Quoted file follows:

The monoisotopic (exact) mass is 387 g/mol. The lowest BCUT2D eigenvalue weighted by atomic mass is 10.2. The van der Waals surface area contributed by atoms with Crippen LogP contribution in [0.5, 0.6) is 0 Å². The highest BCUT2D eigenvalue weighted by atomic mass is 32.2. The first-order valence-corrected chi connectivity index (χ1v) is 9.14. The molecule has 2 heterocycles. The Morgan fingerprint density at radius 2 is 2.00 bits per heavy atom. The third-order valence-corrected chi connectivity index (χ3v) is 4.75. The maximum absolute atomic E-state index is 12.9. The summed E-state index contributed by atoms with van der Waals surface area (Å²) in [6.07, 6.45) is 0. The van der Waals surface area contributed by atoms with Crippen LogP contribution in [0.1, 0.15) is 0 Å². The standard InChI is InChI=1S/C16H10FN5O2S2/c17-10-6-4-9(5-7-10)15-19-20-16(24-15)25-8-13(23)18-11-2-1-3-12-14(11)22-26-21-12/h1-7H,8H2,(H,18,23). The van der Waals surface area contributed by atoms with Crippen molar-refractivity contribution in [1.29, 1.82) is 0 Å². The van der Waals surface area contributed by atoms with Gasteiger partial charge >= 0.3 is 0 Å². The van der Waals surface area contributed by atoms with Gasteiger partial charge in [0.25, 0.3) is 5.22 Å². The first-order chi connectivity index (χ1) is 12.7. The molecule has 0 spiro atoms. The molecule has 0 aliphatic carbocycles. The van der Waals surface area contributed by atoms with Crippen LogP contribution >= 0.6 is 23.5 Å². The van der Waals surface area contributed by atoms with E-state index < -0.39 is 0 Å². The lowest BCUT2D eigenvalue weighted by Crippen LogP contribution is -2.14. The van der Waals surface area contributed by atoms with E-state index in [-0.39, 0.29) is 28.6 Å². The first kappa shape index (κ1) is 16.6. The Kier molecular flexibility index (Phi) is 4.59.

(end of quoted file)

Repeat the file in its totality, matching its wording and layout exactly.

The monoisotopic (exact) mass is 387 g/mol. The lowest BCUT2D eigenvalue weighted by atomic mass is 10.2. The van der Waals surface area contributed by atoms with Crippen LogP contribution in [0.5, 0.6) is 0 Å². The highest BCUT2D eigenvalue weighted by atomic mass is 32.2. The first-order valence-corrected chi connectivity index (χ1v) is 9.14. The molecule has 2 heterocycles. The Morgan fingerprint density at radius 2 is 2.00 bits per heavy atom. The third-order valence-corrected chi connectivity index (χ3v) is 4.75. The maximum absolute atomic E-state index is 12.9. The summed E-state index contributed by atoms with van der Waals surface area (Å²) in [6.07, 6.45) is 0. The van der Waals surface area contributed by atoms with Crippen LogP contribution in [0.1, 0.15) is 0 Å². The standard InChI is InChI=1S/C16H10FN5O2S2/c17-10-6-4-9(5-7-10)15-19-20-16(24-15)25-8-13(23)18-11-2-1-3-12-14(11)22-26-21-12/h1-7H,8H2,(H,18,23). The van der Waals surface area contributed by atoms with Crippen molar-refractivity contribution in [1.29, 1.82) is 0 Å². The van der Waals surface area contributed by atoms with Gasteiger partial charge >= 0.3 is 0 Å². The van der Waals surface area contributed by atoms with Gasteiger partial charge in [0.25, 0.3) is 5.22 Å². The first-order chi connectivity index (χ1) is 12.7. The molecule has 0 spiro atoms. The molecule has 0 aliphatic carbocycles. The van der Waals surface area contributed by atoms with Crippen LogP contribution >= 0.6 is 23.5 Å². The van der Waals surface area contributed by atoms with E-state index < -0.39 is 0 Å². The lowest BCUT2D eigenvalue weighted by Crippen LogP contribution is -2.14. The van der Waals surface area contributed by atoms with E-state index in [-0.39, 0.29) is 28.6 Å². The first kappa shape index (κ1) is 16.6. The Kier molecular flexibility index (Phi) is 4.59.